Should Egypt hand over Ahmed Qaddaf al-Dam?

We were not silent when Hosni Mubarak handed Mansour el-Kekhia, former Libyan Foreign Minister, human rights and opposition activist, over to the Gaddafi regime. We shall not be silent now at the arrest, in Egypt, of Gadaffi's cousin, Ahmed Qaddaf al-Dam, former Egyptian-Libyan relations coordinator, and the intention to hand him over to the Libyan authorities.

We should expect Islamist regimes, which have come to power through the ballot box, especially in Egypt, to be more committed to human rights. However, it seems that our expectations are misplaced and Islamist regimes in both Egypt and Tunisia have neglected all these rights, either as a result of external pressure, or financial temptations.

Of course, Gaddafi's regime was dictatorial and corrupt. It committed numerous crimes, such as assassinating his opponents, the public hanging of students at the University of Benghazi, besides killing more than a thousand Islamists in Abu Salim Prison. He also handed over political refugees to their native countries even when they were facing death, such as Sudanese Major Hashim Atta, who was planning a coup against President Gaafar Nimeiry.

Now in the new, supposedly democratic era in parts of the Arab World, we see the  Tunisian authorities handing over Baghdadi Mahmudi, former Libyan Prime Minister, for financial and economic incentives.

It is unfortunate that the Egyptian authorities have followed suit and arrested several supporters of the former Libyan regime who had fled to Egypt to seek safety, security and justice due to its ancient heritage of welcoming political refugees and providing them with protection and a decent living.

Egypt has been the home to dozens of political refugees, from the Saudi monarch, former King Saud bin Abdulaziz, to the Shah of Iran Reza Pahlavi, Prince Talal Bin Abdul Aziz, and his brother Prince Turki bin Abdul Aziz. It also embraced Iraqi President Saddam Hussein, President Abdul Rahman Arif, and dozens of Yemeni politicians such as Ahmed al-Numan Abd al-Rahman al-Baidhani.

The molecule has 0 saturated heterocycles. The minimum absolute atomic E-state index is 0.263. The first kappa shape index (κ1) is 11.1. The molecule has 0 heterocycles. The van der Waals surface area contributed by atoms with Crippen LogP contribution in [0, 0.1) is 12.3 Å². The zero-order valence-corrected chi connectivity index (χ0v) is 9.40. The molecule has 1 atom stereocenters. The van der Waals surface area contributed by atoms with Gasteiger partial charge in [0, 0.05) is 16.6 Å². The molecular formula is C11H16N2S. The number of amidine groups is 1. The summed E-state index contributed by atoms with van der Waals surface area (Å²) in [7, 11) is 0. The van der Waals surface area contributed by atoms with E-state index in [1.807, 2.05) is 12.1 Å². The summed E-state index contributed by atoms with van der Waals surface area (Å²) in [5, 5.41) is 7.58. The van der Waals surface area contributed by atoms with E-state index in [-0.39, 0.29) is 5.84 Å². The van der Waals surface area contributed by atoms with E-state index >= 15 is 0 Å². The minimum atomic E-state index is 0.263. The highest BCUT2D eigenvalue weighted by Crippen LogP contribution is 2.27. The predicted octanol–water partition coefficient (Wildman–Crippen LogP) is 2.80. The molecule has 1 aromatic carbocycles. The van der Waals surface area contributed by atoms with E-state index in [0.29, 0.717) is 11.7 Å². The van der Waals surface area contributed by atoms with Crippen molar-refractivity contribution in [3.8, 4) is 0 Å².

During the late Egyptian President Gamal Abdel Nasser's reign, several Muslim Brotherhood leaders fled to many countries, none of which handed them over, including Saudi Arabia.

Dozens of Iraqi refugees, including the daughters of the late President Saddam Hussein sought refuge in Qatar, Jordan, Yemen. The Iraqi authorities have requested their extradition, and none of these countries handed them, providing them with a decent living instead.

Rashid al-Ghannushi, leader of Tunisia's Ennahda Party lived in Britain for twenty years, and the British authorities rejected President Ben Ali's request for him to be handed over. The British recently deported Abu Hamza al-Masri and Khalid al-Fawaz to the US, on charges of their affiliation to al-Qaeda, but this was only done after a fierce legal battle which lasted over 13 years.

We do not want Egypt to lose its position in the region as a major power which respects the law and provides a safe haven for refugees who seek security and safety.

International law must be respected, but there are procedures to be followed in this regard, such as only transferring individuals to governments which have a fair and independent justice system – sadly, this is not the case in Libya. Saif al-Islam Gaddafi is still imprisoned by Zintan militia in Nafusa Western Mount, and the Libyan parliament holds its meetings in a tent because it can't hold them at its headquarters which is occupied by other militia.

There are reports that Egyptian authorities only arrested Qaddaf al-Dam, in return for promises of financial aid from Libya. If this is true, it is a disastrous precedent. Tunisian authorities did not get one penny for the rendition of Mahmoudi, according to a senior Tunisian official.

We agree with Egyptian journalist Mohamed Hassanein Heikal who denounced this arrest claiming that it has an impact on Egypt's reputation and make a mockery of its judicial system and its legacy in respecting the rights of refugees.

We appeal to President Mohammed Morsi to intervene, and hand over al-Dam to Libya only after making sure that he is guilty, and convicted of the charges against him.

Egyptian President Gamal Abdel Nasser refused to hand over Libya's King Idris as-Senussi to his friend Muammar Gaddafi, even after Gaddafi offered him dinner, on his return from the Libyan Embassy in Ankara, and handed him $30,000, as as-Senussi couldn't afford dinner for himself and his companions.

We hope that the Egyptian government places Islamic values above economic interests, and financial promises, if there are any, in order to preserve and respect Egypt's history and heritage in this area.